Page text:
The validity the statute under which Franklin was convicted was considered and sustained in Burnette v. Commonwealth, 194 Va. 785, 75 S.E.2d 482 (1953). See also Nance v. Commonwealth, 203 Va. 428, 124 S.E.2d 900 (1962). Ordinarily these decisions would relieve Franklin of any necessity of exhaustion of available state remedies before attacking the validity of the statute in the federal courts under the well-established principle that exhaustion is not required where exhaustion would be futile. Stated otherwise, exhaustion of available state remedies is not required when a state has made a final and authoritative disposition of a constitutional claim in other proceedings because there is then either no "available" state remedy, or the state remedy is "ineffective" to redress the claimed constitutional deprivation within the meaning of 28 U.S.C. § 2254(b). See Ham v. North Carolina, 471 F.2d 406 (4 Cir. 1973); Perry v. Blackledge, 453 F.2d 856 (4 Cir. 1971). But Burnette, and therefore Nance, rest upon a decision of the Supreme Court of the United States which has been altered by later Supreme Court decisions which the state court has not had the opportunity to consider. We therefore conclude that the instant case is an appropriate one to require further exhaustion of state remedies. See Wright v. Maryland Penitentiary, State of Maryland, 429 F.2d 1101 (4 Cir. 1970); James v. Copinger, 428 F.2d 235 (4 Cir. 1970).
In Burnette, the Supreme Court of Appeals of Virginia held that, upon proof of the possession of burglarious tools, the statute created a presumption or prima facie evidence of intent to commit burglary; that this presumption did not deny due process, equal protection, an accused's right to trial by jury, or any other constitutional guarantee; and that the presumption cut off no defense and constituted no obstacle to a contest of all issues of fact. The Virginia court said that the presumption did no more than create a rule of evidence that shifted the burden of going forward to the defendant, but did not shift the burden of ultimate proof or deprive a defendant of his right to have the jury instructed on the presumption of evidence. Recognizing Yee Hem v. United States, 268 U.S. 178, 45 S.Ct. 470, 69 L.Ed. 904 (1925), as the definitive Supreme Court authority, the Virginia court placed its rejection of the constitutional claims upon its conclusion that a statute may constitutionally create such a presumption where "there (is) some rational connection between the fact proved and the ultimate fact to be established." 75 S.E.2d at 485. Nance made no further analysis of the constitutionality of the presumption. It merely adopted the construction of the statute placed on it in Burnette.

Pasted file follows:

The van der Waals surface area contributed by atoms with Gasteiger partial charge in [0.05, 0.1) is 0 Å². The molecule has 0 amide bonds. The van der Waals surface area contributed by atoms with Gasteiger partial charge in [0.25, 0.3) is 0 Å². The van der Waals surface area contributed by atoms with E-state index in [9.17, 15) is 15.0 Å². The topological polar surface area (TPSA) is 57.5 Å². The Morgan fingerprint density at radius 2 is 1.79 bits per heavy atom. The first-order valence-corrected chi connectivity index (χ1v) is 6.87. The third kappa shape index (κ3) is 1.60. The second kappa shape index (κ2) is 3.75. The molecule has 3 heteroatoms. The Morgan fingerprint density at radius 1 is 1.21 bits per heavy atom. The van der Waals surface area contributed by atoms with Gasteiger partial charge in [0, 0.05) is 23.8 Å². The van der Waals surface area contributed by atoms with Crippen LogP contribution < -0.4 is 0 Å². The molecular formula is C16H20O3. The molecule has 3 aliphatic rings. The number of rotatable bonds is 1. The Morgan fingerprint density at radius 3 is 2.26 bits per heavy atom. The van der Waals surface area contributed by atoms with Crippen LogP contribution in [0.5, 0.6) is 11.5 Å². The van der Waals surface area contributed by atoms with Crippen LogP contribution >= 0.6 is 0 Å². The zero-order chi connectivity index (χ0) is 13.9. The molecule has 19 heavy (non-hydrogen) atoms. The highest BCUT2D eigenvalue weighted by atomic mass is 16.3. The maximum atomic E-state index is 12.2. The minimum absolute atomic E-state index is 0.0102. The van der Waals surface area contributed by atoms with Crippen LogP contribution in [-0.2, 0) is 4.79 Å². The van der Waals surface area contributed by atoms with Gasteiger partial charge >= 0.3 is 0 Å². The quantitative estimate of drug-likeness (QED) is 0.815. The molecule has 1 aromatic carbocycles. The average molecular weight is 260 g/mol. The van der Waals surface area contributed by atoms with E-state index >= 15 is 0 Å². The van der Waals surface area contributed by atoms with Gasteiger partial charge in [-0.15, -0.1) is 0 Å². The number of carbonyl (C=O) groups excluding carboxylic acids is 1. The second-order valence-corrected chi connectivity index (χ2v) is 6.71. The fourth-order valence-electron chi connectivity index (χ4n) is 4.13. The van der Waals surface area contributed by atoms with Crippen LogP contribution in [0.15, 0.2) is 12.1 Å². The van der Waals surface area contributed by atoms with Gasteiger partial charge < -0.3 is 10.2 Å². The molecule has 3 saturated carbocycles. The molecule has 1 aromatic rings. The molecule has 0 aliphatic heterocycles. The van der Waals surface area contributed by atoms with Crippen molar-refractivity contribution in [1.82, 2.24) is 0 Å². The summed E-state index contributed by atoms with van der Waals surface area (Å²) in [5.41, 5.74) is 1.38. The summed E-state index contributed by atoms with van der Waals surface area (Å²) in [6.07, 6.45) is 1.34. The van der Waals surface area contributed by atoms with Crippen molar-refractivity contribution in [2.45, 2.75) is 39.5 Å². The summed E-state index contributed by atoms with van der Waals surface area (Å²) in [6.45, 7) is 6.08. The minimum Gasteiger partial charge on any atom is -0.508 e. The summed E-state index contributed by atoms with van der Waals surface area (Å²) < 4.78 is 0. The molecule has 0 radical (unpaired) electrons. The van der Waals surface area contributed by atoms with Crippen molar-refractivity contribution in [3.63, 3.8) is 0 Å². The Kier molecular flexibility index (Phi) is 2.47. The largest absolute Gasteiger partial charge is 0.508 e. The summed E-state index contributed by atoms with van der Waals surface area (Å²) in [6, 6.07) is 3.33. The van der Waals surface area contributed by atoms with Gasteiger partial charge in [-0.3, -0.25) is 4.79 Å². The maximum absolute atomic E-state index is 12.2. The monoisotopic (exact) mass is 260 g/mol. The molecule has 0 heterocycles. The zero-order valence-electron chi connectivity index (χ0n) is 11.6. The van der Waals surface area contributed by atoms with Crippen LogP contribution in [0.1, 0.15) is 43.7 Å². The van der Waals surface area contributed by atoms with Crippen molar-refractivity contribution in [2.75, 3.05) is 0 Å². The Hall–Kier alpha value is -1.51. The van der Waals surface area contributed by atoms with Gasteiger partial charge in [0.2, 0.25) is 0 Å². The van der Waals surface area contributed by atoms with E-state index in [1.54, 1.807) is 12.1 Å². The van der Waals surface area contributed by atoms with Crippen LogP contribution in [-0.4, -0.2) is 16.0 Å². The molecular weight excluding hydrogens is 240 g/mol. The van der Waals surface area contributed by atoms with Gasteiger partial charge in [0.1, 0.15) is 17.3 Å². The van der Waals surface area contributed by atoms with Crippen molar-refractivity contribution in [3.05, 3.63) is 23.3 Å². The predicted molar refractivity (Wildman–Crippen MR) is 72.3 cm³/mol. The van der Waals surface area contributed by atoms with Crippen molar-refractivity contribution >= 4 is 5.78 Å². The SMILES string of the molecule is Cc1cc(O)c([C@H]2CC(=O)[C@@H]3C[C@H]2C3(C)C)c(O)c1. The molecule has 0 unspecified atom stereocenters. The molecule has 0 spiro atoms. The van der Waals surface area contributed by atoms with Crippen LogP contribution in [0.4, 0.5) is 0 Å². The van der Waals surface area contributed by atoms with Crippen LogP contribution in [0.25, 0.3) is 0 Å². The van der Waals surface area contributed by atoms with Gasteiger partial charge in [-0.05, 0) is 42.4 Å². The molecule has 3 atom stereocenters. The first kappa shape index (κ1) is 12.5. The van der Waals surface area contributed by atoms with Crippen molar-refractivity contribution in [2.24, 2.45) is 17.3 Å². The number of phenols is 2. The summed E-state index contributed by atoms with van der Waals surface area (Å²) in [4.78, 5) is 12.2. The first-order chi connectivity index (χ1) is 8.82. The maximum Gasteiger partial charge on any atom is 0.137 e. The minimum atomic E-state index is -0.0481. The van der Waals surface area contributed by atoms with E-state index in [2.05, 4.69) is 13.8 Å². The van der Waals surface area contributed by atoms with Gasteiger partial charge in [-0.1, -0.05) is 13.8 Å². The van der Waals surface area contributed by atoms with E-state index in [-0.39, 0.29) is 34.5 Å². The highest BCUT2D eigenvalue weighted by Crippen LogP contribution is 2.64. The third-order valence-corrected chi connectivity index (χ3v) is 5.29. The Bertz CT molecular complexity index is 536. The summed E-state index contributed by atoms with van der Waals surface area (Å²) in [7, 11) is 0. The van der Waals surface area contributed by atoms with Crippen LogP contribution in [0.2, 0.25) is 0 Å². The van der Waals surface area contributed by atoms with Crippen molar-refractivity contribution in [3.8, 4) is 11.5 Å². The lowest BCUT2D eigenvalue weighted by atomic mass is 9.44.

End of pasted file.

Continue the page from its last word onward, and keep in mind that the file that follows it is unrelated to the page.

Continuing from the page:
We have no occasion to consider whether the Virginia court correctly applied Yee Hem, because the Supreme Court of the United States decided Barnes v. United States, 412 U.S. 837, 93 S.Ct. 2357, 37 L.Ed.2d 380 (1973), and Leary v. United States, 395 U.S. 6, 89 S.Ct. 1532, 23 L.Ed.2d 57 (1969), as well as other pertinent cases after the decision in Burnette. Leary and Barnes refine and, at least arguably, alter the test of validity set forth in Yee Hem. In Leary, the basic test of invalidity was stated to be whether "it can . . . be said with substantial assurance that the presumed fact is more likely than not to flow from the proved fact on which it is made to depend." 395 U.S. at 36, 89 S.Ct. at 1548. Barnes, in an attempt to harmonize Turner v. United States, 396 U.S. 398, 90 S.Ct. 642, 24 L.Ed.2d 610 (1970); United States v. Romano, 382 U.S. 136, 86 S.Ct. 279, 15 L.Ed.2d 210 (1965); United States v. Gainey, 380 U.S. 63, 85 S.Ct. 754, 13 L.Ed.2d 658 (1965) all of which are pertinent and Leary stated:What has been established by the cases . . . is at least this: that if a statutory inference submitted to the jury as sufficient to support conviction satisfies the reasonable-doubt standard (that is, the evidence necessary to invoke the inference is sufficient for a rational juror to find the inferred fact beyond a reasonable doubt) as well as the more-likely-than-not standard, then it clearly accords with due process. 412 U.S. at 843, 93 S.Ct. at 2361.